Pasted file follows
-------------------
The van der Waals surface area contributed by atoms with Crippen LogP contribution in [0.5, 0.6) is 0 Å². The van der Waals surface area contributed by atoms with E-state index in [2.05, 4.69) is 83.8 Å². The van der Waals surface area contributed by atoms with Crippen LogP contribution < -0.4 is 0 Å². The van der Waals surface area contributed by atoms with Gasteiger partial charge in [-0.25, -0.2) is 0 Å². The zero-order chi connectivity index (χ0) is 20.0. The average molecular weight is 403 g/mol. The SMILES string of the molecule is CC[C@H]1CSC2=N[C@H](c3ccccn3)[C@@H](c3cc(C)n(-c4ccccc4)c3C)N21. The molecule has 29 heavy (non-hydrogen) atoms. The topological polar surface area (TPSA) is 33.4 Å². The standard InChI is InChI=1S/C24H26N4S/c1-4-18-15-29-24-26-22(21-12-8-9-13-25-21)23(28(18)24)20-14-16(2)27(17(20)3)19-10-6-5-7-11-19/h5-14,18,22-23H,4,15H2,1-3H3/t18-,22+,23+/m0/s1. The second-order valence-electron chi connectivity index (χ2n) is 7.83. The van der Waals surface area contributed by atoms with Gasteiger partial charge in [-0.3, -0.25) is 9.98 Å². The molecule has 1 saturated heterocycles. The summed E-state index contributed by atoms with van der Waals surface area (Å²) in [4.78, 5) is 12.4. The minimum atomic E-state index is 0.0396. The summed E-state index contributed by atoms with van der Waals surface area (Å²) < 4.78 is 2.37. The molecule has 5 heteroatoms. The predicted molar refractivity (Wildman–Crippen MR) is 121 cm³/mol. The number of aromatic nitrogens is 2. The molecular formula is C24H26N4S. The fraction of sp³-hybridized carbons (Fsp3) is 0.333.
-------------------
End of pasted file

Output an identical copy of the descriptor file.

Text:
The van der Waals surface area contributed by atoms with Crippen LogP contribution in [0.5, 0.6) is 0 Å². The van der Waals surface area contributed by atoms with E-state index in [2.05, 4.69) is 83.8 Å². The van der Waals surface area contributed by atoms with Crippen LogP contribution < -0.4 is 0 Å². The van der Waals surface area contributed by atoms with Gasteiger partial charge in [-0.25, -0.2) is 0 Å². The zero-order chi connectivity index (χ0) is 20.0. The average molecular weight is 403 g/mol. The SMILES string of the molecule is CC[C@H]1CSC2=N[C@H](c3ccccn3)[C@@H](c3cc(C)n(-c4ccccc4)c3C)N21. The molecule has 29 heavy (non-hydrogen) atoms. The topological polar surface area (TPSA) is 33.4 Å². The standard InChI is InChI=1S/C24H26N4S/c1-4-18-15-29-24-26-22(21-12-8-9-13-25-21)23(28(18)24)20-14-16(2)27(17(20)3)19-10-6-5-7-11-19/h5-14,18,22-23H,4,15H2,1-3H3/t18-,22+,23+/m0/s1. The second-order valence-electron chi connectivity index (χ2n) is 7.83. The van der Waals surface area contributed by atoms with Gasteiger partial charge in [-0.3, -0.25) is 9.98 Å². The molecule has 1 saturated heterocycles. The summed E-state index contributed by atoms with van der Waals surface area (Å²) in [4.78, 5) is 12.4. The minimum atomic E-state index is 0.0396. The summed E-state index contributed by atoms with van der Waals surface area (Å²) < 4.78 is 2.37. The molecule has 5 heteroatoms. The predicted molar refractivity (Wildman–Crippen MR) is 121 cm³/mol. The number of aromatic nitrogens is 2. The molecular formula is C24H26N4S. The fraction of sp³-hybridized carbons (Fsp3) is 0.333.